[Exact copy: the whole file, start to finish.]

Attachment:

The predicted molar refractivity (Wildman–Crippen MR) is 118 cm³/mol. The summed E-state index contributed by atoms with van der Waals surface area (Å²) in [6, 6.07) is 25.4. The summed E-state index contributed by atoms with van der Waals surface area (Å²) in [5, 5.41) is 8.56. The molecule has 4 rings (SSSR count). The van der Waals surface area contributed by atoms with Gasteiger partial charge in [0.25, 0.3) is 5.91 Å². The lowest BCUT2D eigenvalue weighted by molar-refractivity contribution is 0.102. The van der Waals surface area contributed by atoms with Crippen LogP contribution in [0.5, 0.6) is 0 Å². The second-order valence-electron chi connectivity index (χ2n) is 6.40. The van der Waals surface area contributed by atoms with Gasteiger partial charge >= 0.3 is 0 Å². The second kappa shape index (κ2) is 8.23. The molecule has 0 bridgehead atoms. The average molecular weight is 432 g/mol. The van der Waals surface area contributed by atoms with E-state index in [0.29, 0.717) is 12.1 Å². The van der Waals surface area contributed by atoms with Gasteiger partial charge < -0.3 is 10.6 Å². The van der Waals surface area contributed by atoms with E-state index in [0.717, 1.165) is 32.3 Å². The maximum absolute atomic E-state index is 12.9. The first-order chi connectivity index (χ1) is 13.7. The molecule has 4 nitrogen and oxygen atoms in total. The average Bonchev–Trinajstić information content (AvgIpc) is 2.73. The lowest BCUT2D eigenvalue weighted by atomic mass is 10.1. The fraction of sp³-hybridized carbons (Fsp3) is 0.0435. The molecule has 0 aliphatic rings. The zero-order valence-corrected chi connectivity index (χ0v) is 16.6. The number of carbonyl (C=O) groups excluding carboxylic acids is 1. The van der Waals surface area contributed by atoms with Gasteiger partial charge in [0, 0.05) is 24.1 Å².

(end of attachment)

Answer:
The predicted molar refractivity (Wildman–Crippen MR) is 118 cm³/mol. The summed E-state index contributed by atoms with van der Waals surface area (Å²) in [6, 6.07) is 25.4. The summed E-state index contributed by atoms with van der Waals surface area (Å²) in [5, 5.41) is 8.56. The molecule has 4 rings (SSSR count). The van der Waals surface area contributed by atoms with Gasteiger partial charge in [0.25, 0.3) is 5.91 Å². The lowest BCUT2D eigenvalue weighted by molar-refractivity contribution is 0.102. The van der Waals surface area contributed by atoms with Crippen LogP contribution in [0.5, 0.6) is 0 Å². The second-order valence-electron chi connectivity index (χ2n) is 6.40. The van der Waals surface area contributed by atoms with Gasteiger partial charge >= 0.3 is 0 Å². The second kappa shape index (κ2) is 8.23. The molecule has 0 bridgehead atoms. The average molecular weight is 432 g/mol. The van der Waals surface area contributed by atoms with E-state index in [0.29, 0.717) is 12.1 Å². The van der Waals surface area contributed by atoms with Gasteiger partial charge < -0.3 is 10.6 Å². The van der Waals surface area contributed by atoms with E-state index in [0.717, 1.165) is 32.3 Å². The maximum absolute atomic E-state index is 12.9. The first-order chi connectivity index (χ1) is 13.7. The molecule has 4 nitrogen and oxygen atoms in total. The average Bonchev–Trinajstić information content (AvgIpc) is 2.73. The lowest BCUT2D eigenvalue weighted by atomic mass is 10.1. The fraction of sp³-hybridized carbons (Fsp3) is 0.0435. The molecule has 0 aliphatic rings. The zero-order valence-corrected chi connectivity index (χ0v) is 16.6. The number of carbonyl (C=O) groups excluding carboxylic acids is 1. The van der Waals surface area contributed by atoms with Gasteiger partial charge in [0, 0.05) is 24.1 Å².